This week we have another guest blog post from Andrea Ferrero the co-founder of Pockets Change.
Personalized learning starts when we focus on making learning personal. It’s about igniting student’s passion for learning and empowering students with tools and strategies to reach their individual goals.
As a newer model of learning, there are still a lot of questions surrounding implementation. The virtual Pathways to Personalized Learning Summit, hosted by EdWeek and sponsored by Texthelp, brought educators, administrators, and edtech teams together to look at these big questions and chart pathways forward.
One of the most common concerns is that personalized learning is synonymous with one-to-one technology implementation. Principals and teachers in the midst of rolling out thoughtfully designed personalized learning initiatives across the country share that this is not the case.
While technology plays an important role in supporting individualized learning plans it is by no means a replacement for educators’ expertise. Instead, technology supports educators in grouping students, honing in on individual learner needs and interests, and empowering students to drive their own learning. The growing array of tech tools also offer opportunities for students to enhance learning relationships by collaborating in new ways and connecting deeply with content at their own pace.
Personalized learning models are diverse. In order to best meet each classroom’s and school’s needs, the models themselves must be personalized. Stepping into schools you’ll find variety in the curricular materials being used, how classrooms are organized, the role of the teacher, how data are used to group students, and how a concept like "mastery" is defined. While no two programs are identical they share common values and a central focus on better meeting student needs.
Great teaching that captivates and encourages learners by considering their holistic needs is not a new concept. For many teachers the core elements of personalized learning will bring to mind modifying content and context through Universal Design for Learning, encouraging student agency and collaboration through project-based learning, meaningfully integrating tech with blended learning and tapping into individual learner interests and goals with differentiated instruction. What lies in those connections is the tremendous potential and power of personalized learning. It incorporates effective practices from evidence-based learning models with new strategies for our evolving schools.
With all the excitement around personalized learning, it’s easy to get overwhelmed. But if you follow the advice of Vicki Davis (@coolcatteacher), a moderator of Texthelp’s “booth” discussion, you can create powerful transformations with two simple strategies. The first is to “innovate like a turtle”. Consider one goal or challenge you have for making learning more personal in your classroom and work to solve that before moving to the next one. This slow and steady approach to innovation provides time to reflect on what strategies and tools work best for you and your students.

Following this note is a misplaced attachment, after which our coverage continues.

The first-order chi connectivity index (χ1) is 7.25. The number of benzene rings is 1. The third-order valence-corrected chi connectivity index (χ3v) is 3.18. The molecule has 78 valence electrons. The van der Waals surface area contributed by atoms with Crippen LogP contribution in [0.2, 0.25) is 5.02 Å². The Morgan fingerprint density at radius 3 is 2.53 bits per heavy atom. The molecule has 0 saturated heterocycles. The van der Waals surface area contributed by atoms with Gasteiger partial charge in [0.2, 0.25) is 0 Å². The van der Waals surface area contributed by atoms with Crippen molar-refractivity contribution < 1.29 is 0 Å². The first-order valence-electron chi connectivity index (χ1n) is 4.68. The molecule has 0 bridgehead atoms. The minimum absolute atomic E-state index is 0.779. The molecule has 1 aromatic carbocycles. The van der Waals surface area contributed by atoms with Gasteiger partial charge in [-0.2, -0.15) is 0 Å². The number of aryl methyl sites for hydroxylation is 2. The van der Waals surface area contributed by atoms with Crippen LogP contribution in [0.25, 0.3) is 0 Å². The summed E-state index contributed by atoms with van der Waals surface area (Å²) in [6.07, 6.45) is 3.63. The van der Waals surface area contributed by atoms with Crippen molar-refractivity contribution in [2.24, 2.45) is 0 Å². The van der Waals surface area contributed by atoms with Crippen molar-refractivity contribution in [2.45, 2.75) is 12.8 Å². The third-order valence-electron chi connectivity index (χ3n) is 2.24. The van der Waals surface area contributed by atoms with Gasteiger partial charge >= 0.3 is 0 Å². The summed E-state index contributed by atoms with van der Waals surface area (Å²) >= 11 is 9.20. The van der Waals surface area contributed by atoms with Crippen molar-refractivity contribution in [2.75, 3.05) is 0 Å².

The second strategy is to let students personalize learning for themselves. By giving students choice and voice in their learning, the role of personalization falls less on the teacher. Instead, it becomes the responsibility of the student to advocate for themselves and accommodate themselves.
Click the image below to get more recommendations from Vicki.
We’re all still learning about how to best implement personalized learning strategies. Data showing efficacy and impact is being actively studied. Research organization, RAND has teamed up with schools to see the short- and long-term impacts of personalized learning initiatives. So far benefits have been equated with gains in math and reading scores, but the data is not sufficient to draw claims about the overall effectiveness of personalized learning initiatives.
Researchers and teachers alike point out that in order to see the larger behavioral, academic, and social benefits we will need to include student mindsets, student self-efficacy, social-emotional learning and other 21st century skills in our assessment of personalized learning outcomes.
The limitations of existing data pose an opportunity for increased innovation and examination of the variety of personalized learning models. This flexibility gives us each the chance to thoughtfully make the personalized learning movement our own.
Whether you’re just getting started or you’re a few years into implementation, it’s important to take time to consider how you’re making learning personal. As you reflect on your own goals for innovation consider these close-out thoughts from summit facilitator, Stacey Stewart, the principal at @BelmontCragin.
How are you making learning personal? Looking for more support in putting Personalized Learning into action? Check out the Texthelp Toolkit.